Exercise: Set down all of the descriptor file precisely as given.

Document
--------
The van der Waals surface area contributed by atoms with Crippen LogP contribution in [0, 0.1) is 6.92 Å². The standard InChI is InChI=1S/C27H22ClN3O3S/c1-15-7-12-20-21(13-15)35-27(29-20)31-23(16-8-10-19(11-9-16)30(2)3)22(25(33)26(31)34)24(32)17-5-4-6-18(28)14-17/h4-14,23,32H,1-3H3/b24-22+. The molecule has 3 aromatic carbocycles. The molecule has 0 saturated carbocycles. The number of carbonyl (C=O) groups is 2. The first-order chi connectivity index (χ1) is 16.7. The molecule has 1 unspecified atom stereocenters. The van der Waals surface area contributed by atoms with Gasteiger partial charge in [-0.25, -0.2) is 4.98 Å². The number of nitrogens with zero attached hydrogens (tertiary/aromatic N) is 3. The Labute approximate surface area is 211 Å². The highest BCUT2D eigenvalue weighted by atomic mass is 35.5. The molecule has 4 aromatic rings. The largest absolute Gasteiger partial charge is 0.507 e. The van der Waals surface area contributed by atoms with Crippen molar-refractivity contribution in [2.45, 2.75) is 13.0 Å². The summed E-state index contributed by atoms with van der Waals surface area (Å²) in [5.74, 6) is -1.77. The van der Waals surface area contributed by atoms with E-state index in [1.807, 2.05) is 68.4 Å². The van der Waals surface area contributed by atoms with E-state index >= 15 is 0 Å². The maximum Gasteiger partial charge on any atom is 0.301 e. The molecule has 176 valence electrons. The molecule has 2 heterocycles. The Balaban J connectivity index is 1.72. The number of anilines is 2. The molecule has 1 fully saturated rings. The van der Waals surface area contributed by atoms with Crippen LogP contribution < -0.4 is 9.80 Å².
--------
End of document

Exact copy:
The van der Waals surface area contributed by atoms with Crippen LogP contribution in [0, 0.1) is 6.92 Å². The standard InChI is InChI=1S/C27H22ClN3O3S/c1-15-7-12-20-21(13-15)35-27(29-20)31-23(16-8-10-19(11-9-16)30(2)3)22(25(33)26(31)34)24(32)17-5-4-6-18(28)14-17/h4-14,23,32H,1-3H3/b24-22+. The molecule has 3 aromatic carbocycles. The molecule has 0 saturated carbocycles. The number of carbonyl (C=O) groups is 2. The first-order chi connectivity index (χ1) is 16.7. The molecule has 1 unspecified atom stereocenters. The van der Waals surface area contributed by atoms with Gasteiger partial charge in [-0.25, -0.2) is 4.98 Å². The number of nitrogens with zero attached hydrogens (tertiary/aromatic N) is 3. The Labute approximate surface area is 211 Å². The highest BCUT2D eigenvalue weighted by atomic mass is 35.5. The molecule has 4 aromatic rings. The largest absolute Gasteiger partial charge is 0.507 e. The van der Waals surface area contributed by atoms with Crippen molar-refractivity contribution in [2.45, 2.75) is 13.0 Å². The summed E-state index contributed by atoms with van der Waals surface area (Å²) in [5.74, 6) is -1.77. The van der Waals surface area contributed by atoms with E-state index in [1.807, 2.05) is 68.4 Å². The van der Waals surface area contributed by atoms with E-state index >= 15 is 0 Å². The maximum Gasteiger partial charge on any atom is 0.301 e. The molecule has 176 valence electrons. The molecule has 2 heterocycles. The Balaban J connectivity index is 1.72. The number of anilines is 2. The molecule has 1 fully saturated rings. The van der Waals surface area contributed by atoms with Crippen LogP contribution < -0.4 is 9.80 Å².